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Discussion Starter #1
Hi guys,

Just wanting to know if anyone here uses one or more halogen lamps to flash dry their plastisol t-shirt prints?

I would get a flash dryer, but in Australia they can be hard to come across / ridiculously expensive. I'm thinking of using a 500w halogen lamp to flash dry my prints between screens and full cure with a heat press.

Any thoughts?
 

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I dont think it will work and if it does reach temperature it take a long long time.
Might as well use your kitchen oven.
 

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500 watt halogen lamp is a method from youtees

youtees.net

Should take 3 minutes (or a few seconds)

He is a member here. Look him up.
He has tutorials on youtube as well.
 

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500 watt halogen lamp is a method from youtees

youtees.net

Should take 3 minutes (or a few seconds)

He is a member here. Look him up.
He has tutorials on youtube as well.
I have seen his videos and I have not seen him flash cure with a halogen light. He use his 500 watt halogen for exposing. I thought he use that old stove that you see in the videos that he always refer to for flashing and curing his shirts. Then again he talks so much I can never actually get through the entire video so maybe he does????

Anyhoo, my mind tells me it won't work but the only way to no for sure is to test it.
 

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Discussion Starter #11
Cheers Rudi, I think the 500w halogen might be a flawed idea : (

How long would it take to 'flash' an A3 size image with a heat gun?

It's very much a 'how long is a piece of string?' kinda question, but I mean, like generally etc.
 

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Cheers Rudi, I think the 500w halogen might be a flawed idea : (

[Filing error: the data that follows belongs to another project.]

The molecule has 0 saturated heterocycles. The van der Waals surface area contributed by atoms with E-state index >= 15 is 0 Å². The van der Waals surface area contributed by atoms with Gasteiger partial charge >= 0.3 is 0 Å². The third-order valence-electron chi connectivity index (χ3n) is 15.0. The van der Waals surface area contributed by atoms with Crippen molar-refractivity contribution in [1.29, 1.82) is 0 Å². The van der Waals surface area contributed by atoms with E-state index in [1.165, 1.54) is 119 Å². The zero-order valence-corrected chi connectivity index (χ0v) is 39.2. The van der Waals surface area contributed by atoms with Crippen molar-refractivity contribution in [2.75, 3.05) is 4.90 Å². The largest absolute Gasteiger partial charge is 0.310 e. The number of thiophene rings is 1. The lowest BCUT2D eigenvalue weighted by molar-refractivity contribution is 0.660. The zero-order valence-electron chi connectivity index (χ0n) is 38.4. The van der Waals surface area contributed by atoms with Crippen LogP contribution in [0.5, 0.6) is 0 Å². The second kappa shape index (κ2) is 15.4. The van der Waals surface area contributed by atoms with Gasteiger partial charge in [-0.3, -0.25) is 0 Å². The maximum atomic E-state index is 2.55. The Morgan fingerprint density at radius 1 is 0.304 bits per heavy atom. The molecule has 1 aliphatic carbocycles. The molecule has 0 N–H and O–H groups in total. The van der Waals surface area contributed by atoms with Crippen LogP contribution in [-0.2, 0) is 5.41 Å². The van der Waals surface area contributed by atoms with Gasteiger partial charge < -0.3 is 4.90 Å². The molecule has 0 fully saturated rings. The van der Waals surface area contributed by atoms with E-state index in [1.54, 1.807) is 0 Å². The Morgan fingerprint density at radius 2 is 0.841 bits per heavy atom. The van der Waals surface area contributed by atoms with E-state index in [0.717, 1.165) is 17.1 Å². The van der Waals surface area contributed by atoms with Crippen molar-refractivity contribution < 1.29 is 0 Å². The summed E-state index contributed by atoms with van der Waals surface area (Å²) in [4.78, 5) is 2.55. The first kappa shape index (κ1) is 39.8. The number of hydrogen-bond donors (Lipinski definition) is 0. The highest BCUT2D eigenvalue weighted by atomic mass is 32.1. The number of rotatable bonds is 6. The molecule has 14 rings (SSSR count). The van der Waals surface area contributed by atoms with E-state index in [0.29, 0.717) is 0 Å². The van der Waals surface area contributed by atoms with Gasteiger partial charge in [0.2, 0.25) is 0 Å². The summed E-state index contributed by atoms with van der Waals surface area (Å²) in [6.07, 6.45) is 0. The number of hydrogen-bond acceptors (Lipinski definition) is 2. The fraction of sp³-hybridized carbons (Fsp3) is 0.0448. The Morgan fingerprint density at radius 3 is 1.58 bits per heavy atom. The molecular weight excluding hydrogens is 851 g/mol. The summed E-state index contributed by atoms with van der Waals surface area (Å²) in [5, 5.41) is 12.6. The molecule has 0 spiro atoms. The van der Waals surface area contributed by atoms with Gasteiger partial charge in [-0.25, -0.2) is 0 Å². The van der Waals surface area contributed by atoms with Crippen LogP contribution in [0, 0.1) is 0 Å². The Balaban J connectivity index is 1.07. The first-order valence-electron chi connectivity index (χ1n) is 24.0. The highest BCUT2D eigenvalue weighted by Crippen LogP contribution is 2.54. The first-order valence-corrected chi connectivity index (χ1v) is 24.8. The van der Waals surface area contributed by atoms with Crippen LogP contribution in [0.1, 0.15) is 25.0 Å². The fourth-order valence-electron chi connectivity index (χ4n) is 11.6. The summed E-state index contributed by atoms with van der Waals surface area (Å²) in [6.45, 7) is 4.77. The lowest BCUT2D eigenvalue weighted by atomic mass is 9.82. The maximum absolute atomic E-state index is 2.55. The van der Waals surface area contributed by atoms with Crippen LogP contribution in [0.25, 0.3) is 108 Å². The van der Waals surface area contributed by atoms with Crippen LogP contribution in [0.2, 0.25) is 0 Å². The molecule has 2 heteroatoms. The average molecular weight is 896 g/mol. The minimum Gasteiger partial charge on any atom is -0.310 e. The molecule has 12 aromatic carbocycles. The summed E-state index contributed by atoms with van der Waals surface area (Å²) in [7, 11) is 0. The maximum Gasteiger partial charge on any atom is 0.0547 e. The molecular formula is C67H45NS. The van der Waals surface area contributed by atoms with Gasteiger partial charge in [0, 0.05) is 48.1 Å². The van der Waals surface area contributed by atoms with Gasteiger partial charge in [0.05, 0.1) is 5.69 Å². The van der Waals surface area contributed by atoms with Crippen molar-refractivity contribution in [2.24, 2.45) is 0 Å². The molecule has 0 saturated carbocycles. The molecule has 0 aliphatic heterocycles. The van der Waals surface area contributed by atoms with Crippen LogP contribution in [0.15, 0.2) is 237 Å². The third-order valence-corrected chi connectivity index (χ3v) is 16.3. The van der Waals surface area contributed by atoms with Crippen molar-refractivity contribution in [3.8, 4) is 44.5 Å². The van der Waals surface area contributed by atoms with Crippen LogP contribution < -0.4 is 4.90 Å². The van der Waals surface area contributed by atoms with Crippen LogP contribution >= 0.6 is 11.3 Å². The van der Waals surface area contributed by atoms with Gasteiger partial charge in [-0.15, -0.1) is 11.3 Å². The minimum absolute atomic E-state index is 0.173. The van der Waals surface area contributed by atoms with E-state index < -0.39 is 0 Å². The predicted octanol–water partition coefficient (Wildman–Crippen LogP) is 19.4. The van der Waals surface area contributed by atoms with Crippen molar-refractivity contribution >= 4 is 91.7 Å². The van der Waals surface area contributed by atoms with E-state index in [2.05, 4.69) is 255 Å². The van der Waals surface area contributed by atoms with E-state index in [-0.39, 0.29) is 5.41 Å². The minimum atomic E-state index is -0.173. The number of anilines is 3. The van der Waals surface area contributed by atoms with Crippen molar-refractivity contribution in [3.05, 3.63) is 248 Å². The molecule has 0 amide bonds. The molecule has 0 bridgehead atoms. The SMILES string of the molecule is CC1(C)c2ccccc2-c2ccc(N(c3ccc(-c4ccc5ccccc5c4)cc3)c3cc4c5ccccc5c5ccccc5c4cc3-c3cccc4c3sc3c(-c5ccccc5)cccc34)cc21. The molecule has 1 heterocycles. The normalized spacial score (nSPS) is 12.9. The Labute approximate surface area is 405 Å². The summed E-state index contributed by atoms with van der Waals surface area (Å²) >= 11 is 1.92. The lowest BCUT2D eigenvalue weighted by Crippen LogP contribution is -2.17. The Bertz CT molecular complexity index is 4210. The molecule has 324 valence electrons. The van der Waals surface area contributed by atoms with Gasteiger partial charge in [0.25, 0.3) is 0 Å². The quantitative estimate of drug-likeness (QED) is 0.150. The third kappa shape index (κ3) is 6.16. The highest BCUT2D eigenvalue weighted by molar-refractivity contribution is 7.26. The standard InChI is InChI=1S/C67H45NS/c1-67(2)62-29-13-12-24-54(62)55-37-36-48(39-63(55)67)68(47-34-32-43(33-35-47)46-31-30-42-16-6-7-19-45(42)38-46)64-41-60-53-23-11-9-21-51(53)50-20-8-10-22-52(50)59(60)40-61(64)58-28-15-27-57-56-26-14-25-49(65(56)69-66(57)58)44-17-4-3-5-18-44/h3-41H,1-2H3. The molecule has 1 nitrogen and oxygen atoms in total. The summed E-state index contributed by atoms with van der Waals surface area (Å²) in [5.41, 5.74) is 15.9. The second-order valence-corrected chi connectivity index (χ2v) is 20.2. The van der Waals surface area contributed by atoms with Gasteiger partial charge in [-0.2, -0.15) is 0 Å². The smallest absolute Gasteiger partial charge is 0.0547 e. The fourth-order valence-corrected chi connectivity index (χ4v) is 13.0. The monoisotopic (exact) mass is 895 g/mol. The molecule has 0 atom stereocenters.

How long would it take to 'flash' an A3 size image with a heat gun?

It's very much a 'how long is a piece of string?' kinda question, but I mean, like generally etc.
I am not sure what A3 size is, but a full chest logo would not take to long. I would say 20-30 seconds to full cover a large logo.
 

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Discussion Starter #14
A3 must be an Aussie thing. It's basically the size of two A4 pieces of paper joined together.

I think I remember seeing that too, MotoSkin. It was on the forum here too from memory. The only problem is my electrical power point is rated to only about 2400w, so I would probably burn my house down trying to run 3000w lol.
 

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Discussion Starter #15
In any instance i'm sure two heat guns would probably be quicker to flash a larger t-shirt print than a single halogen lamp, probably use less power too. Just had a picture in my mind of me whipping two heat guns out of a belt gun holster. Arnie style.

Does anyone object to the idea of using a heat press to final cure the plastisol?
I have heard mixed reviews on teh forum here. Being a newbie, i must admit, im rather confused.
 

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I understand that not everyone is rolling in cash these days, and I know some of you use a heat gun to flash and cure shirts, but honestly, from a production point, not to mention the distinct possibility of undercuring a shirt and having the ink wash off in the customer's washer, you really need to step up to at least a cheap 16x16 flash dryer. They're not that expensive, especially used, and put you in the ballpark of being able to put out a reasonably professional product. If it is simply out of reach, I'd skip plastisol ink altogether and use something like Union's Aerotex ink that will air dry with a catalyst, or some of the other air dry products that have come on the market. There's a limit on how cheap you can be in this business and still produce something that is remotely professional. If you had to use a heat gun to get a few shirts out in a pinch, I can see it. As a standard operating procedure, it's like building fires with 2 sticks . . . it can be done, but if you need a fire once or twice a day, you break down and buy a box of matches.
 

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Discussion Starter #19
I agree with you 100%. The problem is that a flash dryer in Australia is as rare as **** from a rocking horse.
I've been searching for months, and have not been able to find one. Anywhere!
 

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You can buy an infrared panel from Intek as well as controls and build your own. I understand that shipping will be an issue, but it might be an alternative. Likewise, you could use an oven element in a metal shroud with a control on it. Heat wouldn't be as even necessarily as with the infrared type, but would be better than a heat gun.
 
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